February 18, 2016 5:21 pm

Some U.S. police officers refusing to work Beyoncé concert

Beyonce performs during Super Bowl 50 at Levi's Stadium in Santa Clara, California on February 7, 2016.

Timothy A. Clary/Getty Images

It appears some police officers in the United States haven’t forgotten Beyoncé’s super-charged Super Bowl 50 halftime performance — she was criticized for allegedly paying homage to the Black Panthers and the black power movement as well as supporting a tribute to black men killed by cops.

Though her upcoming April 29 concert in Tampa, Fl. is sold out, no police officer wants to work it, reports Fox News. Usually, off-duty officers agree to work concerts and sporting events for extra income, but in this particular case, there aren’t any takers.

READ MORE: Beyoncé criticized for apparent homage to Black Panthers during Super Bowl halftime show

“We’re going to staff it because we have a responsibility to do that regardless of how controversial it might be, who the artist might be, or the politician might be,” Tampa Police Department spokesperson Steve Hegarty said to the news channel. “This is a couple of months away, so we’ve still got plenty of time to fill those slots.”

Hegarty didn’t address the reason behind the lack of volunteers, and didn’t specify if officers will eventually be assigned to work the concert, regardless of their feelings.

WATCH: White people realize Beyoncé is black in SNL skit

Since Beyoncé’s halftime performance, law enforcement officials have said there’s rising “anti-police sentiment” in the U.S.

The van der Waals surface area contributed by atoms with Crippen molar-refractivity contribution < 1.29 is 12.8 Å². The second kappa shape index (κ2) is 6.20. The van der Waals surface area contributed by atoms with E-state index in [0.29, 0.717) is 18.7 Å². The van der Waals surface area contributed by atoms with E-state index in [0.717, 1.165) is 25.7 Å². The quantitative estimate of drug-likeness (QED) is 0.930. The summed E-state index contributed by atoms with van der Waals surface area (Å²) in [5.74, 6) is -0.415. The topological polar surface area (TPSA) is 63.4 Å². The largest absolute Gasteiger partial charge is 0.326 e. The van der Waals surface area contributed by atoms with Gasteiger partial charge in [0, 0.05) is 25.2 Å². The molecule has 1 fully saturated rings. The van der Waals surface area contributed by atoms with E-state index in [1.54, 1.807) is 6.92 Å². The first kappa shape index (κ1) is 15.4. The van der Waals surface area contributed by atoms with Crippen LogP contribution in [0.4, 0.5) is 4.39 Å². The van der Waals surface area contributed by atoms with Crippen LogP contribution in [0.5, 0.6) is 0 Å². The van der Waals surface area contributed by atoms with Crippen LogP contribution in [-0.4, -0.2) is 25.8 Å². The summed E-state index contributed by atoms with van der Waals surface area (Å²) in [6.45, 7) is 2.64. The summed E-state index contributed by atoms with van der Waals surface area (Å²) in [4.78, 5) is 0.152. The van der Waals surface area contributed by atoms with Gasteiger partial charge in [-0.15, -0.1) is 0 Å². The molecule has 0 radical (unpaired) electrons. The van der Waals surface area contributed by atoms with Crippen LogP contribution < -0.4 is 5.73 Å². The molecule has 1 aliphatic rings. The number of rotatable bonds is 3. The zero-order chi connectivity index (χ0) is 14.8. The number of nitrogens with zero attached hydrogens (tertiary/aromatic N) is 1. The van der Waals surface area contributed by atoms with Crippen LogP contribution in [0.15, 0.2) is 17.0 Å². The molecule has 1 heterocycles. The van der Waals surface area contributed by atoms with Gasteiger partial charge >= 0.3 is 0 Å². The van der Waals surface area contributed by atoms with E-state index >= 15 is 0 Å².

Five police officers have been shot and killed in the country, according to the non-profit site Officer Down Memorial Page, since the event on Feb. 7.

“[Beyoncé’s halftime performance] is inciting bad behaviour,” National Sheriffs’ Association Executive Director Jonathan Thompson told The Washington Post. “Art is one thing, but yelling fire in a crowded theatre is an entirely different one.”

Last week, Milwaukee County Sheriff David A. Clark Jr. compared the singer’s attire to the white robes of the Ku Klux Klan on the Fox Business Channel:

Even former New York City mayor Rudy Giuliani weighed in on the controversy, calling the Super Bowl performance “outrageous” and New York politician Peter King wrote in a Facebook post that it was “just one more example of how acceptable it has become to be anti-police.”

Despite it all, an anti-Beyoncé protest planned in Manhattan on Tuesday was a gigantic flop, with only three people showing up.


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